July 23 (Bloomberg) -- Philippine President Benigno Aquino asked lawmakers to pass measures that will improve governance and bring lasting peace to the nation’s south, while touting economic growth that’s become the fastest in Asia in the first half of his six-year rule.
Aquino said Congress should amend laws on tax breaks for investors and transportation costs in a bid to increase business competitiveness, without giving details of the changes he’s seeking. He vowed to continue his anti-corruption drive and right injustices in a system of administration that he said has long blighted the country.
“Let us not allow this transformation to be temporary,” the president said yesterday in his annual state of the nation address that lasted almost two hours. “Let us seize this opportunity to make the change permanent.”
Aquino, 53, has overseen an economic resurgence, with first-quarter growth outpacing China, even as he faces pressure to boost job creation and curb corruption before his term ends in 2016. He was this year rewarded with two investment-grade ratings from Standard & Poor’s and Fitch Ratings Ltd. Aquino said yesterday that a third “will soon follow.”
The president is “on top of his game,” Ramon Casiple, executive director of the Institute for Political and Electoral Reform in Manila, said by phone after the speech. “At this point, if he wants a bill passed, nobody will object unless it’s really unpopular,” he said.
‘Ready to Ride’
“From the prudent expenditure of funds to the effective collection of taxes; from infrastructure development to the transparent conduct of business that generates jobs, our message to the world could not be clearer: the Philippines is ready to ride the tides of progress,” Aquino said.
The president, who polls show has the support of more than 70 percent of voters, has used his popularity to pass laws for higher taxes on tobacco and liquor and provide free contraceptives to the poor. Rising tax collection will permit a boost to spending on education and social services, he said.
Aquino asked Congress -- where he has a majority -- to reform the pension system for the police, military and other government employees. The state-owned Social Security System has 1.1 trillion pesos ($25.4 billion) in unfunded liabilities, and funds will dry up in 28 years if the system isn’t changed soon, he said.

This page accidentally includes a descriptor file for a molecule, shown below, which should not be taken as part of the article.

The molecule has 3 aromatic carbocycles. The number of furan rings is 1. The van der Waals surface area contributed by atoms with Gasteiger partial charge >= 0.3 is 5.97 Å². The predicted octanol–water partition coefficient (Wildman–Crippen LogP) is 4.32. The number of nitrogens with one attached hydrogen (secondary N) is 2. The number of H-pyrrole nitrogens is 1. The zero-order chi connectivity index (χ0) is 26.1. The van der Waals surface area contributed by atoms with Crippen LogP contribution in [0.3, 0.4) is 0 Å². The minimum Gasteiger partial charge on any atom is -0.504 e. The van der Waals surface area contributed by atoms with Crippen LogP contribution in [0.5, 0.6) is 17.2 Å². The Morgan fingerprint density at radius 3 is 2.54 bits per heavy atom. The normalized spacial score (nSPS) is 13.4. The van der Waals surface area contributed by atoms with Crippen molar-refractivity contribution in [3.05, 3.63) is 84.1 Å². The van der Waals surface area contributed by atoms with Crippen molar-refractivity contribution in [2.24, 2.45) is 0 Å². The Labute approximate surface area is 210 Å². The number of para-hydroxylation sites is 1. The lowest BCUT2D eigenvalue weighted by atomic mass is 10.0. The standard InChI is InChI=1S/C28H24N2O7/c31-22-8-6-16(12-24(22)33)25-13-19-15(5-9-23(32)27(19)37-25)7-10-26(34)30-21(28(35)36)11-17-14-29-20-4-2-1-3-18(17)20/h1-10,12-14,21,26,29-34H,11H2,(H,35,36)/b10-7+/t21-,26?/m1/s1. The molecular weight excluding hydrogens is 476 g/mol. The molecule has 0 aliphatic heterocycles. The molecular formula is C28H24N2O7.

He also asked lawmakers to pass a bill creating a new political entity of Bangsamoro in the nation’s south next year so his government will have time to set up the new autonomous Muslim region by 2016. The government and Muslim rebels signed on July 13 a wealth-sharing agreement after eight months of talks, and Aquino said peace is within reach in a region that has long been in conflict.
Aquino criticized the customs and immigration bureaus for lapses that lower government revenue and aid the smuggling of contraband, including drugs.
Congressional leaders from Aquino’s party vowed to push for laws to create jobs. “We must ensure that the Philippine story is the story of inclusive and sustainable development, and lasting peace,” Franklin Drilon said in a televised speech after his election as president of the 24-member Senate.
Drilon said he’ll support bills to trim tax incentives for investments and to relax some foreign-ownership restrictions, while seeking a bigger state share of mining income. The upper house will also aim to fast-track infrastructure investments, he said before the president’s speech.
The $250 billion economy expanded 7.8 percent in the first quarter from the previous year, the fastest among the 17 biggest economies in Asia. At the same time the jobless rate climbed to 7.5 percent in April, the highest in three years, according to a report out last month.
Bangko Sentral ng Pilipinas Governor Amando Tetangco said in June that the country also may be upgraded from the highest junk rating by Moody’s Investors Service.
The Philippine Stock Exchange Index rose 0.1 percent at the close in Manila and the peso climbed 0.3 percent against the U.S. dollar.
Aquino said he would ask Congress today to approve a 2.27 trillion-peso budget for 2014 -- 13 percent higher than this year, according Budget Secretary Butch Abad -- so he can continue reforms and quicken the momentum toward “inclusive progress.” The government will target about 2 trillion pesos in revenue next year to support record infrastructure spending, Abad said on July 17.
“If the president is as successful in passing crucial legislation in the next three years, the better for the politician he will support in the 2016 elections,” Emilio Neri, an economist at Bank of the Philippine Islands in Manila, said. “Continuity after Aquino’s term is increasingly becoming a concern among investors.”
To contact the editor responsible for this story: Rosalind Mathieson at email@example.com